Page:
Historically, the state has provided a subsidy using General Fund dollars to FDCs for administering this program. Using General Fund dollars to provide this subsidy may be unnecessary in the future for a number of reasons. First, FDCs impose a fee on each loan provided to cover part of their administrative costs. The fee is a percentage of the total value of the loan. The revenues that FDCs generate from these types of fees should increase because they will be doing a larger volume of loans and the amount of each loan is likely to be greater than in the past. Second, the larger trust fund balance held by the state will provide roughly an additional $1.6 million annually in interest earnings. These earnings could be used to subsidize FDCs, if a subsidy were still needed, rather than General Fund dollars. Lastly, if additional funding were needed to cover FDCs costs, they could increase the fees they charge to provide these loans to the extent allowed by the state.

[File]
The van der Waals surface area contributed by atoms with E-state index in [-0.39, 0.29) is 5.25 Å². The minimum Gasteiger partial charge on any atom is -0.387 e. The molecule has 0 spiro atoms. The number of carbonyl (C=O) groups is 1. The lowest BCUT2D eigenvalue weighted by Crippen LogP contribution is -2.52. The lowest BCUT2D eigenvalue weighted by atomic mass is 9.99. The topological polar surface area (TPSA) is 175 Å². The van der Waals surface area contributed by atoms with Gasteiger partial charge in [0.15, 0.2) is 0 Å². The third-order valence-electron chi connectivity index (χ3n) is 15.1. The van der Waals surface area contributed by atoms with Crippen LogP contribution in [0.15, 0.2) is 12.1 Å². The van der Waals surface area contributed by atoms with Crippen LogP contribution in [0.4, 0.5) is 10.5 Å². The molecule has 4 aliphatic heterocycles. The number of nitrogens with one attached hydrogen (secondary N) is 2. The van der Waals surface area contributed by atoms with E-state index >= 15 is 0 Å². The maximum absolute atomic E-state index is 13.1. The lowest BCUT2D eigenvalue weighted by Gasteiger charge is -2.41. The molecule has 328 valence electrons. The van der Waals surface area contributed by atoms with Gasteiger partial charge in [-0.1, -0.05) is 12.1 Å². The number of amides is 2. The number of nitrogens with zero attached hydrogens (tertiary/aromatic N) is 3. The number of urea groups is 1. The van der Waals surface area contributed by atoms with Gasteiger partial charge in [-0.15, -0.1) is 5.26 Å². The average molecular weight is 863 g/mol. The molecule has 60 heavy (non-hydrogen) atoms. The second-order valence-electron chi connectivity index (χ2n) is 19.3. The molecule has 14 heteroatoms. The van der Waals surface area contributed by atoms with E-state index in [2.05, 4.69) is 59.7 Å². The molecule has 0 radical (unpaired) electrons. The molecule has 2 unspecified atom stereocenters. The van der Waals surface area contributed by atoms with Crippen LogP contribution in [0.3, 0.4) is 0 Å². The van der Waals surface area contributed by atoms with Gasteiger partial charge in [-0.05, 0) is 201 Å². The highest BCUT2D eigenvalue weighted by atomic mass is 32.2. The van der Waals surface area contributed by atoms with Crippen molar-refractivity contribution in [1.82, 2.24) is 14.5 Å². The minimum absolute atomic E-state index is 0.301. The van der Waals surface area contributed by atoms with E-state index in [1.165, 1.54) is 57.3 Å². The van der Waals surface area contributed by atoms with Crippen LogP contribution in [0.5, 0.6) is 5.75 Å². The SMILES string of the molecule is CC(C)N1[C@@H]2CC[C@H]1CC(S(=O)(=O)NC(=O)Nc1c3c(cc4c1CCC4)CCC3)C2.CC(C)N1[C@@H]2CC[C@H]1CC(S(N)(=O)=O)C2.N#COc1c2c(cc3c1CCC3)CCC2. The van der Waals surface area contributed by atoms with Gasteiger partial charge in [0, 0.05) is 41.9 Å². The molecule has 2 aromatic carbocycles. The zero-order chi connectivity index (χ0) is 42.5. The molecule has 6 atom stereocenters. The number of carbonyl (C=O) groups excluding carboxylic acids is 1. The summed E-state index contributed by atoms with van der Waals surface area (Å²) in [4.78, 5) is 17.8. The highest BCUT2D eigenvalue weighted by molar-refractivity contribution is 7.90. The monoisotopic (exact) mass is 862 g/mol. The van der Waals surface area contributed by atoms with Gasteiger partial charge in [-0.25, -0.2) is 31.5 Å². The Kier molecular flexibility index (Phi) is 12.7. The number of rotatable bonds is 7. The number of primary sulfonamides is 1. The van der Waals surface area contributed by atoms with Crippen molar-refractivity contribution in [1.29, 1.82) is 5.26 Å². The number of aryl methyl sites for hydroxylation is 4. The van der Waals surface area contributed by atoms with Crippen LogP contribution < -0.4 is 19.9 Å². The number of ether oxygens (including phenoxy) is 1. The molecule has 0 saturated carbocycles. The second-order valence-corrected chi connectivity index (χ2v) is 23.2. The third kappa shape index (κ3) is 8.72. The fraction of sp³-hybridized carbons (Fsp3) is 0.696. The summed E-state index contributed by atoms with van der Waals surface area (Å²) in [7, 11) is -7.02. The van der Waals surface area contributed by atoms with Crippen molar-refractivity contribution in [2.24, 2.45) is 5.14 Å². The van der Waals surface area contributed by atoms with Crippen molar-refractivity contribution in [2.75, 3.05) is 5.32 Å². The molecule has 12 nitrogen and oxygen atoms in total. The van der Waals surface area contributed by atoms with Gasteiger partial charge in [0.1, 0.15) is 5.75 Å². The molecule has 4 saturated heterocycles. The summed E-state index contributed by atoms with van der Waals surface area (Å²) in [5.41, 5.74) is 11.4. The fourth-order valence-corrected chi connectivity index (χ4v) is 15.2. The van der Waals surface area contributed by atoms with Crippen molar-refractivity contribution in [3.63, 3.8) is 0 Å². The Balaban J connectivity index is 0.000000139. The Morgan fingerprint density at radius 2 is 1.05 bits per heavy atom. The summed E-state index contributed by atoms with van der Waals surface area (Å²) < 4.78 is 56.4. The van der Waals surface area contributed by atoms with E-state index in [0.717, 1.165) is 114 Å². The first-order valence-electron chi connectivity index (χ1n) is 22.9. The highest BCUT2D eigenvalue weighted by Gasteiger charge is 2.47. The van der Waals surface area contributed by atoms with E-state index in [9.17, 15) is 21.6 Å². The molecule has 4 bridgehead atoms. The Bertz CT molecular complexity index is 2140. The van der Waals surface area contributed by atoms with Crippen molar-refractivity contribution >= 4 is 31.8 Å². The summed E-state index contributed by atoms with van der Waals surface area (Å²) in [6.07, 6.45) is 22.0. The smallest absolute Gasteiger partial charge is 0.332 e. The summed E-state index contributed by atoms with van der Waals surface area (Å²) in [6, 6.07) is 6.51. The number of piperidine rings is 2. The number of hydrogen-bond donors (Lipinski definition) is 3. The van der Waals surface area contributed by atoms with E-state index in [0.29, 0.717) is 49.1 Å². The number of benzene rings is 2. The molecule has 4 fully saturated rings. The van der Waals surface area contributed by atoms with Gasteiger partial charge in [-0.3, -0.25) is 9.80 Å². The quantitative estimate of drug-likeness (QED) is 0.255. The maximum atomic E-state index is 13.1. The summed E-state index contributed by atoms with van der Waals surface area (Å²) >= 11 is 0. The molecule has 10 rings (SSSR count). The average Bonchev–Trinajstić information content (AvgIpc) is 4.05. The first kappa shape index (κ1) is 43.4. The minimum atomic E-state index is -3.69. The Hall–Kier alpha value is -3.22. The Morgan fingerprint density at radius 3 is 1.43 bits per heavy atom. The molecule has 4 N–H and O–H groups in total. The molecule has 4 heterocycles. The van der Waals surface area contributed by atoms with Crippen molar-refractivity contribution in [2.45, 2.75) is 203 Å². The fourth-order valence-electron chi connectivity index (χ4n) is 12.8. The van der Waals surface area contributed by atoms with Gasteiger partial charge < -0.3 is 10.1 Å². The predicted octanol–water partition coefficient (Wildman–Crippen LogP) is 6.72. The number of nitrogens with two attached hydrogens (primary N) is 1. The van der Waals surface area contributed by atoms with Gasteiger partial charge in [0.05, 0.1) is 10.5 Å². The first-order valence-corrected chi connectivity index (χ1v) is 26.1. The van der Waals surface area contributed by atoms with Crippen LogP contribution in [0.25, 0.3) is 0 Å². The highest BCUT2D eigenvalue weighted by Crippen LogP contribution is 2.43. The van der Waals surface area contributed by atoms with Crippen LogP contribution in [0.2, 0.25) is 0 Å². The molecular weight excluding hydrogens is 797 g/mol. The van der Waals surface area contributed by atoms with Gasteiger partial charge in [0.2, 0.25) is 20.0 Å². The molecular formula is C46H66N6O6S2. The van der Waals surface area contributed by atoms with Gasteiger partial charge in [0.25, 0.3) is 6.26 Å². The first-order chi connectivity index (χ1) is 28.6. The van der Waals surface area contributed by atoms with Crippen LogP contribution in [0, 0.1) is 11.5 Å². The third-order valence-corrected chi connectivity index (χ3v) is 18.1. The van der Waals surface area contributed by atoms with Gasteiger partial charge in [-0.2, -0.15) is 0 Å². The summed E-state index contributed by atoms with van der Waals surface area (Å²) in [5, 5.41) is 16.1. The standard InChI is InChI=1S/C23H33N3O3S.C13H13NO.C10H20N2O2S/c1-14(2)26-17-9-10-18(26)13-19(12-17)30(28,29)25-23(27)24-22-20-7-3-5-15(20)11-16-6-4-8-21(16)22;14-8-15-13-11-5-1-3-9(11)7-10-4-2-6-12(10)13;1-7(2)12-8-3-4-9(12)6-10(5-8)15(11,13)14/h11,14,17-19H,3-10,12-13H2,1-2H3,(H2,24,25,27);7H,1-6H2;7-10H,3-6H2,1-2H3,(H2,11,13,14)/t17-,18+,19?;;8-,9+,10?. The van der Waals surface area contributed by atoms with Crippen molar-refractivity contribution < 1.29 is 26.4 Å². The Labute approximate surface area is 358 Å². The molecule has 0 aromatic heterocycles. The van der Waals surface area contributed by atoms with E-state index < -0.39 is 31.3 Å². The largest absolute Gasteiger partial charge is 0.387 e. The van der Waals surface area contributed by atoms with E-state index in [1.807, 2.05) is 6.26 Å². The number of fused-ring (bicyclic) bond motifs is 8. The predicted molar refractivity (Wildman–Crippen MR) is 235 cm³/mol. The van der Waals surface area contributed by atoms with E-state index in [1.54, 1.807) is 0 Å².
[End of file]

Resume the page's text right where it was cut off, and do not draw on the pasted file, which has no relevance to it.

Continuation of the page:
LAO Recommendation. We recommend the Legislature adopt the Governor’s January budget proposal to augment SBLGP by $84 million in federal funds and revert $20 million to the General Fund from the program in 2011-12. Further, we recommend adopting trailer bill language that would allow for the reversion of additional General Fund dollars as the lines of credit and loans backed by roughly $24 million in state funds expire. Also, we recommend the Legislature reduce the request for additional staff by one and approve the .5 managerial position. Finally, we recommend the Legislature consider eliminating the $1.7 million General Fund subsidy provided to FDCs.